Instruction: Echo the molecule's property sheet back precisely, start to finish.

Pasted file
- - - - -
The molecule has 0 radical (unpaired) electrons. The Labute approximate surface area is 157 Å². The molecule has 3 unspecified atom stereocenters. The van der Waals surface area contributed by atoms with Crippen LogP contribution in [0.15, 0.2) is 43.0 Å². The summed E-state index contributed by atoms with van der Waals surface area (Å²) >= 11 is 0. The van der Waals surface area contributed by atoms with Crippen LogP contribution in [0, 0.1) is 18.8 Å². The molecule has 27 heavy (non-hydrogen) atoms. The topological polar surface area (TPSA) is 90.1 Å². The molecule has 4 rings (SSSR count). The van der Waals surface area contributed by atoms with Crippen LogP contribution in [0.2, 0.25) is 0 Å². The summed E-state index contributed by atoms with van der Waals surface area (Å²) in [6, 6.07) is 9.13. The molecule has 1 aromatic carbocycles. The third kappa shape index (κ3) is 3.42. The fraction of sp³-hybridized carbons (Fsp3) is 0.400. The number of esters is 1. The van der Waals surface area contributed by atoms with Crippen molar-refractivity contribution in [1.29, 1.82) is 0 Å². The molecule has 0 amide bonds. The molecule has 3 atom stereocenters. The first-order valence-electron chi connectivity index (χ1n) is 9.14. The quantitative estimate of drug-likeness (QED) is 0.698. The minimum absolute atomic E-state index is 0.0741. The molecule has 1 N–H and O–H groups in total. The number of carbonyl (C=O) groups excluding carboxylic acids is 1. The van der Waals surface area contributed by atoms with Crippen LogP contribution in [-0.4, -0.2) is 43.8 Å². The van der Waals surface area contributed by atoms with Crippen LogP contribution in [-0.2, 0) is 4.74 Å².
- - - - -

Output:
The molecule has 0 radical (unpaired) electrons. The Labute approximate surface area is 157 Å². The molecule has 3 unspecified atom stereocenters. The van der Waals surface area contributed by atoms with Crippen LogP contribution in [0.15, 0.2) is 43.0 Å². The summed E-state index contributed by atoms with van der Waals surface area (Å²) >= 11 is 0. The van der Waals surface area contributed by atoms with Crippen LogP contribution in [0, 0.1) is 18.8 Å². The molecule has 27 heavy (non-hydrogen) atoms. The topological polar surface area (TPSA) is 90.1 Å². The molecule has 4 rings (SSSR count). The van der Waals surface area contributed by atoms with Crippen LogP contribution in [0.2, 0.25) is 0 Å². The summed E-state index contributed by atoms with van der Waals surface area (Å²) in [6, 6.07) is 9.13. The molecule has 1 aromatic carbocycles. The third kappa shape index (κ3) is 3.42. The fraction of sp³-hybridized carbons (Fsp3) is 0.400. The number of esters is 1. The van der Waals surface area contributed by atoms with Crippen molar-refractivity contribution in [1.29, 1.82) is 0 Å². The molecule has 0 amide bonds. The molecule has 3 atom stereocenters. The first-order valence-electron chi connectivity index (χ1n) is 9.14. The quantitative estimate of drug-likeness (QED) is 0.698. The minimum absolute atomic E-state index is 0.0741. The molecule has 1 N–H and O–H groups in total. The number of carbonyl (C=O) groups excluding carboxylic acids is 1. The van der Waals surface area contributed by atoms with Crippen LogP contribution in [-0.4, -0.2) is 43.8 Å². The van der Waals surface area contributed by atoms with Crippen LogP contribution in [-0.2, 0) is 4.74 Å².